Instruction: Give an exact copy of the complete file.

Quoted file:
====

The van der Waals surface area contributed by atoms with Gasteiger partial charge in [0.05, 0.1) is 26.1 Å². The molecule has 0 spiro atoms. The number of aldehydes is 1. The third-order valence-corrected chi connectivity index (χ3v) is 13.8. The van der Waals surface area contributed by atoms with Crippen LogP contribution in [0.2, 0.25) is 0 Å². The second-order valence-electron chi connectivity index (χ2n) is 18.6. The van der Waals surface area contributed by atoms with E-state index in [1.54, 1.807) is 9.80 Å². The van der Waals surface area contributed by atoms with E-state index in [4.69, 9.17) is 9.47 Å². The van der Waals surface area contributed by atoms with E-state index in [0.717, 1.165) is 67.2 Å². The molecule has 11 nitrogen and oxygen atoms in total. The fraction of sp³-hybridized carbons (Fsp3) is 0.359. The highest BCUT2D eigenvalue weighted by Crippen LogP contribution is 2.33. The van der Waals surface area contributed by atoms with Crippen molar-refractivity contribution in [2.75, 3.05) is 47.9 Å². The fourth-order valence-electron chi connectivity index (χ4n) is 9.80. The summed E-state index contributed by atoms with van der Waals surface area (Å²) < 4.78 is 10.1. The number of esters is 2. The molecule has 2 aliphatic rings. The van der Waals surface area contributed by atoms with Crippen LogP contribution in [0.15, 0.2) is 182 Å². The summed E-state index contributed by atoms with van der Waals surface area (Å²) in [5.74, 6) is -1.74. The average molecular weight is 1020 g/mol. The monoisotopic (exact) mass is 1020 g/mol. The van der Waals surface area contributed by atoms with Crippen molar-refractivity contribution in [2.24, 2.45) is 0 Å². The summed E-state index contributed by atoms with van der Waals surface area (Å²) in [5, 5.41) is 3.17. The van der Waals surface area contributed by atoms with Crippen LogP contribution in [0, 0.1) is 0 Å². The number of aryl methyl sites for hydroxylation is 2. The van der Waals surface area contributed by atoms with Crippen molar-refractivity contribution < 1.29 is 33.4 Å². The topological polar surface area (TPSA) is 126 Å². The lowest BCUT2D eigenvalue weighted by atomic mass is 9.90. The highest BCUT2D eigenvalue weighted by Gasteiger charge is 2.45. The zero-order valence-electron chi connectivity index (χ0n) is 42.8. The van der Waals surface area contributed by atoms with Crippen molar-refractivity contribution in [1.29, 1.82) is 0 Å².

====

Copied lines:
The van der Waals surface area contributed by atoms with Gasteiger partial charge in [0.05, 0.1) is 26.1 Å². The molecule has 0 spiro atoms. The number of aldehydes is 1. The third-order valence-corrected chi connectivity index (χ3v) is 13.8. The van der Waals surface area contributed by atoms with Crippen LogP contribution in [0.2, 0.25) is 0 Å². The second-order valence-electron chi connectivity index (χ2n) is 18.6. The van der Waals surface area contributed by atoms with E-state index in [1.54, 1.807) is 9.80 Å². The van der Waals surface area contributed by atoms with E-state index in [4.69, 9.17) is 9.47 Å². The van der Waals surface area contributed by atoms with E-state index in [0.717, 1.165) is 67.2 Å². The molecule has 11 nitrogen and oxygen atoms in total. The fraction of sp³-hybridized carbons (Fsp3) is 0.359. The highest BCUT2D eigenvalue weighted by Crippen LogP contribution is 2.33. The van der Waals surface area contributed by atoms with Crippen molar-refractivity contribution in [2.75, 3.05) is 47.9 Å². The fourth-order valence-electron chi connectivity index (χ4n) is 9.80. The summed E-state index contributed by atoms with van der Waals surface area (Å²) < 4.78 is 10.1. The number of esters is 2. The molecule has 2 aliphatic rings. The van der Waals surface area contributed by atoms with Crippen LogP contribution in [0.15, 0.2) is 182 Å². The summed E-state index contributed by atoms with van der Waals surface area (Å²) in [5.74, 6) is -1.74. The average molecular weight is 1020 g/mol. The monoisotopic (exact) mass is 1020 g/mol. The van der Waals surface area contributed by atoms with Crippen molar-refractivity contribution in [2.24, 2.45) is 0 Å². The summed E-state index contributed by atoms with van der Waals surface area (Å²) in [5, 5.41) is 3.17. The van der Waals surface area contributed by atoms with Crippen LogP contribution in [0, 0.1) is 0 Å². The number of aryl methyl sites for hydroxylation is 2. The van der Waals surface area contributed by atoms with Crippen molar-refractivity contribution < 1.29 is 33.4 Å². The topological polar surface area (TPSA) is 126 Å². The lowest BCUT2D eigenvalue weighted by atomic mass is 9.90. The highest BCUT2D eigenvalue weighted by Gasteiger charge is 2.45. The zero-order valence-electron chi connectivity index (χ0n) is 42.8. The van der Waals surface area contributed by atoms with Crippen molar-refractivity contribution in [1.29, 1.82) is 0 Å².